On 18 June, four military and police staff members were received upon their release in the northern part of the country by an ICRC team. Shortly afterwards, they were transported in a helicopter to Valledupar (Cesar department). Four additional staff members were handed over to a second ICRC team in Chiscas (Boyaca department) situated in the centre of the country, and transported by the ICRC to the Sogamoso brigade in the same department. On 23 June, another three FARC members were released.
On 27 June, 242 police and military personnel detained by the FARC were gathered in La Macarena (Meta department) for their release. A total of 19 delegates, including five medical personnel were present in order to identify medical cases and carry out talks in private with each one of them, as a standard procedure prior to a release. On 28 June, four Antonov planes bearing the red cross emblem shuttled all of these 242 persons to a military base in the Tolima department, where they were met by their relatives and received by Colombian President Pastrana.
On 30 June, another 62 police and military personnel were released by the FARC. The operation took place in three locations, Urrao, Cocorna and Ituango, all in Antioquia department where the detained men were gathered. Seven ICRC delegates were present during the operation and ensured that standard procedures were applied properly. Persons released were accompanied by ICRC delegates in helicopters bearing the red cross emblem to the military base of Medellin, where they were received by their families and high-ranking military officers.
With this liberation, the agreement signed between the Colombian Government and the FARC was completed as stipulated between the two parties to the conflict. A total of 359 military and police personnel were exchanged against 14 FARC members.
SUMMARY OF OTHER ICRC ACTIVITIES
As the armed conflict has been increasing in both intensity and territorial scope, its impact has become more widespread. To address Colombia's complex humanitarian crisis situation, the ICRC has adopted a comprehensive strategy focusing on both protection and assistance issues in order to reach a single goal: the preservation of the physical integrity and the dignity of conflict victims. ICRC activities focus on protection, assistance and health programmes for civilians. An average of 53 expatriate delegates and 190 Colombian staff work to meet the protection and emergency needs of approximately 150,000 conflict victims.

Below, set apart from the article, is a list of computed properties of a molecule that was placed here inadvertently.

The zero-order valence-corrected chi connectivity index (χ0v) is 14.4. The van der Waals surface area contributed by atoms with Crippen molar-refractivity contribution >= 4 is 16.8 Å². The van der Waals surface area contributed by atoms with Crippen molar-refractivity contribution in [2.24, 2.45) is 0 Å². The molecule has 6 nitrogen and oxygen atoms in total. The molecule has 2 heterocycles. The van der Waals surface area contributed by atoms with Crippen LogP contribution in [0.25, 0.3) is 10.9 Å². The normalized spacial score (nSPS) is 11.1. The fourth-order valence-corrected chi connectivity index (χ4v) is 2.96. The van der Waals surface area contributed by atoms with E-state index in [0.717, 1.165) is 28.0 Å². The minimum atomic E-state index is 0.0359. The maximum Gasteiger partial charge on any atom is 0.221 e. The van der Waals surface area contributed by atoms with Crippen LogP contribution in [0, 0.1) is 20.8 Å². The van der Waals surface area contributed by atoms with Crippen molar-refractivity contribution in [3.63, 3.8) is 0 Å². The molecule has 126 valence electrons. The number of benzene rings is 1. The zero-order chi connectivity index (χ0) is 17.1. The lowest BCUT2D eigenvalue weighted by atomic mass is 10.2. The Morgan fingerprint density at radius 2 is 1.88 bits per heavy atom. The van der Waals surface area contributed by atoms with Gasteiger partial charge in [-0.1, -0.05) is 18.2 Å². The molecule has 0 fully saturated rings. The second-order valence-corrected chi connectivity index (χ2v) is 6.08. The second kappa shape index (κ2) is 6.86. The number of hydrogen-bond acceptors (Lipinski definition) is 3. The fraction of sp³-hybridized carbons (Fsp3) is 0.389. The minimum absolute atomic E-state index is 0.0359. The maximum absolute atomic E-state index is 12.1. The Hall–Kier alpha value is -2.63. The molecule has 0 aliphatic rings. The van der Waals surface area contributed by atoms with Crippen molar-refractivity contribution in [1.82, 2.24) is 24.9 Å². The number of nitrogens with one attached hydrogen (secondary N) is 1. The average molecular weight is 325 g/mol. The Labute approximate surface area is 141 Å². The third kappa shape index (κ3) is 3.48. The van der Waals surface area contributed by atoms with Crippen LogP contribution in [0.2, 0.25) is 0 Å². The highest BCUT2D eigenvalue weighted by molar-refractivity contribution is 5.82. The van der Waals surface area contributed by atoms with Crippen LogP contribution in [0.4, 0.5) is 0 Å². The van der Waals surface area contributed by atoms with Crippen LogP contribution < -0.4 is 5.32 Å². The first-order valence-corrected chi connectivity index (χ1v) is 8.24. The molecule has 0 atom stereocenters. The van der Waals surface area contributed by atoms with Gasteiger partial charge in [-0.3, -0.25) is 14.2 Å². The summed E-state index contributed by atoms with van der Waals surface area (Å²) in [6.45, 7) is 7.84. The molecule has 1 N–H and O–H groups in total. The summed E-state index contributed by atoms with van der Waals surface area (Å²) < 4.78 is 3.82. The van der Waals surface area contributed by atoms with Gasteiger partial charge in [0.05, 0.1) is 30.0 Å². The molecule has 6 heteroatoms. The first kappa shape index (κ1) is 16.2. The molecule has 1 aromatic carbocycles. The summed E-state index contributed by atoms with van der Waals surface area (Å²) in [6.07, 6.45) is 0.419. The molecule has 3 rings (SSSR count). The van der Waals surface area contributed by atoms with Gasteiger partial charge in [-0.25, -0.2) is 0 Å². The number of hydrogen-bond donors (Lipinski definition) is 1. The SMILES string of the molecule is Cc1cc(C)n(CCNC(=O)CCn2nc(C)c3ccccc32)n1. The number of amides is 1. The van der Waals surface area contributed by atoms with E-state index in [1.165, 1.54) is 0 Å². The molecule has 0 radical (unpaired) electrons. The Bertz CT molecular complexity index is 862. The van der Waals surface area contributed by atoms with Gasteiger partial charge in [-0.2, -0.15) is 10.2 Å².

Protecting persons deprived of their freedom
The ICRC, between January and March 2001, visited 859 persons held by state entities in 71 transitory or permanent centres of detention. These visits are carried out in order to assess the material conditions of detention, including medical care, and the treatment afforded to the detainees. Along with the information gathered during individual interviews held with the detainees, these observations constitute the basis of an independent survey and the ICRC may issue confidential recommendations to the detaining authorities concerned. The ICRC also continues to help detainees re-establish contact with their relatives via Red Cross family messages - some 83 messages were transmitted via the ICRC during this first quarter. In spite of repeated efforts, the ICRC has not yet been granted access to persons held by the FARC.
Protecting civilians through ongoing contact and dialogue
The main difficulty in protecting people is that each warring faction arbitrarily decides whether a civilian " collaborates " with an opposite armed group. This is contrary to the norms of international humanitarian law. Summary executions, death threats and acts of terror are often used as means to exert pressure on individuals and civilian communities. To give an appropriate humanitarian response, the ICRC has opted for a strategy of proximity both with the civilian population and the armed groups concerned.
To attain this proximity, the ICRC inter links more and more systematically with all parties to the conflict, through bilateral confidential discussions and written reports. The ICRC makes strong representations in the event of unlawful behaviour and strives to build awareness and respect of humanitarian law, as well as to build confidence in the ICRC's humanitarian endeavour.
Persons Internally Displaced
In 2000, often jointly with the Colombian Red Cross, the ICRC provided both food and non-food emergency assistance to a total of 123,651 civilians, most of them internally displaced. In view of the worsening of the situation, the ICRC adapted its response and increased its capacity to assist 70,000 additional beneficiaries.
Wounded and sick
Owing to the prevailing security situation, public health services are insufficient in some regions of the country. The ICRC's four Mobile Health Units (MHUs) in Colombia provide primary health care in conflict areas, including ad hoc treatment, while keeping substitution of State health services to a minimum. In case of medical emergencies, ICRC health delegates strive to stabilise the patient's condition and might opt to evacuate them to an appropriate hospital structure. In 2000, the MHUs treated 26,068 persons affected by the conflict. Some 12,949 patients received medical consultations; 3,852 people were provided with dental care, and MHUs gave medical care to 816 persons internally displaced who were ill.